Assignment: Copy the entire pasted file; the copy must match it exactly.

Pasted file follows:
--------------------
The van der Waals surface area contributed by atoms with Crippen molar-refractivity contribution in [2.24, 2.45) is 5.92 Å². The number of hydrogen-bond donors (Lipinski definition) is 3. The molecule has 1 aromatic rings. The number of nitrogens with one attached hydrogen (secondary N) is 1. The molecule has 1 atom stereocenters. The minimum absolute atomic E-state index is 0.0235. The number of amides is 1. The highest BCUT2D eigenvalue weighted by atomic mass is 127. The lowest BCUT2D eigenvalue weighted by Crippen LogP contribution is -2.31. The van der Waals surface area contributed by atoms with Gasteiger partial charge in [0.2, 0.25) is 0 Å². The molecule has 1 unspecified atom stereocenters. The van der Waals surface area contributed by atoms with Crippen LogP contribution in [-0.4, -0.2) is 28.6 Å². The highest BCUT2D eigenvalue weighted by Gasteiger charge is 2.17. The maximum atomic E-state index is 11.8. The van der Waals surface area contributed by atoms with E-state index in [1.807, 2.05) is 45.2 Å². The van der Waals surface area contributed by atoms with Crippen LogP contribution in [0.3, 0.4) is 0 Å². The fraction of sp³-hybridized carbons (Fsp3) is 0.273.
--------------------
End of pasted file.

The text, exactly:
The van der Waals surface area contributed by atoms with Crippen molar-refractivity contribution in [2.24, 2.45) is 5.92 Å². The number of hydrogen-bond donors (Lipinski definition) is 3. The molecule has 1 aromatic rings. The number of nitrogens with one attached hydrogen (secondary N) is 1. The molecule has 1 atom stereocenters. The minimum absolute atomic E-state index is 0.0235. The number of amides is 1. The highest BCUT2D eigenvalue weighted by atomic mass is 127. The lowest BCUT2D eigenvalue weighted by Crippen LogP contribution is -2.31. The van der Waals surface area contributed by atoms with Gasteiger partial charge in [0.2, 0.25) is 0 Å². The molecule has 1 unspecified atom stereocenters. The van der Waals surface area contributed by atoms with Crippen LogP contribution in [-0.4, -0.2) is 28.6 Å². The highest BCUT2D eigenvalue weighted by Gasteiger charge is 2.17. The maximum atomic E-state index is 11.8. The van der Waals surface area contributed by atoms with E-state index in [1.807, 2.05) is 45.2 Å². The van der Waals surface area contributed by atoms with Crippen LogP contribution in [0.3, 0.4) is 0 Å². The fraction of sp³-hybridized carbons (Fsp3) is 0.273.